Shostack + Friends Blog Archive


Don't Be So Proud Of This Technological Terror You've Created

The New York Times reports on the “Customs-Trade Partnership Against Terrorism” in “U.S. Effort to Secure Foreign Ports Is Faulted:”

The Department of Homeland Security’s effort to extend its antiterrorism campaign overseas by enlisting help from importers and foreign ports has been so flawed that the program may have made it easier at times to smuggle unconventional weapons into the United States, Congressional officials say.

Until last month, importers enrolled in the Customs incentives program – known as the Customs-Trade Partnership Against Terrorism – were automatically designated as a lower risk. Containers shipped by them are inspected once every 306 times, instead of once every 47 times, Customs officials said, permitting faster movement of goods to warehouses owned by Wal-Mart, Home Depot, Lowe’s and other companies.

About 9,000 applications from importers have been submitted so far. But of the 5,000 that have been accepted, Customs officials have only verified that 597 companies were taking the required measures. Those include such steps as putting up fencing around manufacturing plants and watching over loaded containers as they move from the factory to the ship, Mr. Owen said.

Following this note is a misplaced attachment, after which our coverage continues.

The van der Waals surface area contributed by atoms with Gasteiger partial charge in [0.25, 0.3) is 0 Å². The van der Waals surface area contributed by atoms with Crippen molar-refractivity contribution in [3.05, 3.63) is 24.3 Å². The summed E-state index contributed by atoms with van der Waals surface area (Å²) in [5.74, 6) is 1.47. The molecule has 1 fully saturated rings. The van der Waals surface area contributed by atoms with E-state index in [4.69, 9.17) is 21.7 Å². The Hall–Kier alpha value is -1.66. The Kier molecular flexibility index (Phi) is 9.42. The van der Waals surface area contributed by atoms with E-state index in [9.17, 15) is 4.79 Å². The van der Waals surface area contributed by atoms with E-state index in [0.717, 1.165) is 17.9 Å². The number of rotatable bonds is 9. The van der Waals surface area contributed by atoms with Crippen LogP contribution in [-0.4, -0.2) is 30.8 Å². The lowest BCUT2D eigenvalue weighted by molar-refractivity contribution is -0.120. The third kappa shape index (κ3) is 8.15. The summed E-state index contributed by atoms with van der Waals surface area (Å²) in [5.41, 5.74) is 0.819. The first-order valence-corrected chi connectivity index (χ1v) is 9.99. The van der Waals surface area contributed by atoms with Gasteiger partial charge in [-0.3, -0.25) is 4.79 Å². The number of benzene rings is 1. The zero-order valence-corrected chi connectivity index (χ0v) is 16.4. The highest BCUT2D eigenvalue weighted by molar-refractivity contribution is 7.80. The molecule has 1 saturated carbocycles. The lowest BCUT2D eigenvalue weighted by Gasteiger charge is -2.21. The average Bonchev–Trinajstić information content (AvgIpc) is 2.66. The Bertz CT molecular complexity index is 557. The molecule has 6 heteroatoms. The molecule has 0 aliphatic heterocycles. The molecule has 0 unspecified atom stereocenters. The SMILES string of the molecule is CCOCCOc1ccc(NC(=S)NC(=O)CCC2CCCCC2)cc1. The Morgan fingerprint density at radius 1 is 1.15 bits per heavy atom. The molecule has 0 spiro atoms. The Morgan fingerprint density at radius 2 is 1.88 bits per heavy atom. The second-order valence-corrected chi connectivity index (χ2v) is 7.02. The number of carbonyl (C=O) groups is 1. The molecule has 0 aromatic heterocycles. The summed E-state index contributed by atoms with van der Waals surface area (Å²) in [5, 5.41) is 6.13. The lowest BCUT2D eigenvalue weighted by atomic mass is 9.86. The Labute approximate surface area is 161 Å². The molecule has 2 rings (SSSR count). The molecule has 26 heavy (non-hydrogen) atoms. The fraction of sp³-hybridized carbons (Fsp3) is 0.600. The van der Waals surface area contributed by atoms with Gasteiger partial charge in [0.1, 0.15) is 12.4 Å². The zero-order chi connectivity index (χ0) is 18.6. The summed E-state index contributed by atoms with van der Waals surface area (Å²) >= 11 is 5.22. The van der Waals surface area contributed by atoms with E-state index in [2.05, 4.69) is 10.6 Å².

We have long had a government culture in which confidence is valued over evidence. (Can you say “Its a slam-dunk?”) But when you combine this with security, a perceived need for secrecy around security measures, and a lack of respect for those who question or doubt (“Not a team player”), we end up with the United States being less secure than we could or should be.

When you then add in shiny bits of technology that are designed to solve our problems, people abdicate their responsibility to that technology. (“The computer says you haven’t paid your bill.” “The scanner didn’t find anything.”)

This is a crisis of leadership. The people who have managed these programs, who have made these decisions, and and who have failed to learn the lessons of history about how these programs fail, must be held accountable.

Meanwhile, Congress is holding hearings on…steroid abuse.